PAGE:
Previous winners and finalists
Please click on the links below to find out more about the winners and finalists for that year.
Elena Dieckman and Ryan Robinson from Imperial College London are the 2016 Low Carbon Entrepreneur winners. Their idea, Aeropowder, is a composite made from feather waste. It uses the unique properties of feathers to create insulating materials for housing.
For a full list of the ten finalists and their ideas see Summaries of 2016 finalist ideas.
Solveiga's Bump Mark is a new expiry label which goes bad exactly when the food inside the package does. Just run your finger across the label, if it is smooth you are good to go, if it is bumpy then be cautious. This new labelling aims to reduce food waste by telling us more about the state of our packaged food.
Caroline and Vivien are also helping to reduce waste with their online clothes swapping website Clotho London. Students drop off their unwanted clothes at 4 university locations and gain credit to spend on the website. The clothes are then sorted and highest quality items are listed for sale letting people refresh their wardrobes as often as they like but keeping waste low.
For a full list of the ten finalists and their ideas see Summaries of 2015 finalist ideas.
You can also watch highlights of the 2015 judging and awards in a video and see more pictures.
James Winfield and Dominic Jacobson from Imperial College London won the 2014 Low Carbon Entrepreneur at a special award ceremony hosted by prize sponsors Siemens at The Crystal in June 2014. They received £15,000 and practical support to set up their Crowd Power Plant, an alternative way of buying and funding renewable energy. They were presented with their prize by former Mayor of London, Boris Johnson, after a 'Dragon's Den' style pitch to the high profile judging panel including Deborah Meaden, Zac Goldsmith MP, and co-founder of Innocent Smoothies Richard Reed in the Chamber at City Hall at the end of May 2014.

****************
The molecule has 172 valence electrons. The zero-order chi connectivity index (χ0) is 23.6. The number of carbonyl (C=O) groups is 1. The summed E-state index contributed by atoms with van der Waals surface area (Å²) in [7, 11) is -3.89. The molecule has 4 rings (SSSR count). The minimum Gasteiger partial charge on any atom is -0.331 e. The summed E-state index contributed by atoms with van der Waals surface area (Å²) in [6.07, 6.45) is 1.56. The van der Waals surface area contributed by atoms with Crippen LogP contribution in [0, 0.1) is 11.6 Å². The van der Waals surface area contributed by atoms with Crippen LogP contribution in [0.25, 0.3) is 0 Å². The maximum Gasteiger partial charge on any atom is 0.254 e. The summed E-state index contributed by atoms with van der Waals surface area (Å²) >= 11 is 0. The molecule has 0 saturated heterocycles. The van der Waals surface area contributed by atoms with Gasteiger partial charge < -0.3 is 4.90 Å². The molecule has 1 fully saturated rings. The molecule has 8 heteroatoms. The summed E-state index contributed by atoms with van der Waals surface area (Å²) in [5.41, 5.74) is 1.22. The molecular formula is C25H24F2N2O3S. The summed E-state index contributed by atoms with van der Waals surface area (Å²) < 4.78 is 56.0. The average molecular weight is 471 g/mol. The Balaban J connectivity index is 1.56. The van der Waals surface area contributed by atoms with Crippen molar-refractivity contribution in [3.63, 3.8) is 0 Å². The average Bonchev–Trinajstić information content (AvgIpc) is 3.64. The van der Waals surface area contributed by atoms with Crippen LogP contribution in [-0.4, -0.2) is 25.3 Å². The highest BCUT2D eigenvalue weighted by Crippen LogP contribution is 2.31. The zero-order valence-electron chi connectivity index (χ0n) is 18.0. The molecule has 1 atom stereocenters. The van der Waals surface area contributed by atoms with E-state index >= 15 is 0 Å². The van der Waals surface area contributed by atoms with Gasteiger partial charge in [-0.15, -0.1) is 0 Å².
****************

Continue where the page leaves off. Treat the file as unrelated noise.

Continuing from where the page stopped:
Kirsty Kenney and Harold Craston from LSE won £5,000. Their idea is to repurpose disused red telephone boxes into free-to-use solar powered mobile phone charging stations. The first solarbox was launched in October 2014 on Tottenham Court Road. Read more in their blog.
For a full list of the ten finalists and their ideas see Summaries of 2014 finalist ideas
There were around 100 entries in 2013, ranging from recyclable bike helmets made from waste-paper, to motion sensors to help save energy in the home. From the initial entries, 10 finalists were chosen to present their ideas 'Dragon's Den' style to the judging panel which included Deborah Meaden, international fashion designer Dame Vivienne Westwood, and Zac Goldsmith MP.
The 2013 winners were William Hines and Rachel Clemo, both students at UCL. Their idea aimed to offer companies in London a cheaper and more environmentally friendly alternative to paper receipts. Called ‘Reseed’ it removes the need for paper receipts and allows users to access their receipts online via smartphones.
The development fund in 2012 was split between three entries that all used the money to further develop their ideas.
The winners were:
Arthur Kay from UCL's Bartlett School of Architecture, who used his fund to start developing a process to turn coffee grounds from the capital's coffee shops into a fuel. He recently won £400,000 in the Postcode Lottery Green Challenge. More details on his progress are available through bio-bean's website which includes a brochure summary, video and contact details.
Jonathan Pye-Finch, Ann Kathrin Schoettle, Andre Vigil, Martin Cobley and David Singer from Kingston University for their 'green key' idea to give new residents an electronic key with information on local sustainable services. This information could include details like where, how and when local recycling services operate, along with tips on energy efficient appliances and how to support the local economy.
Salahud Din, Dr Arnaldo Galbiati, Jamal Zia and Niall Haughian from Imperial College have reduced the carbon footprint of the manufacturing of solar PV cells by creating a thin film solar photovoltaic cell.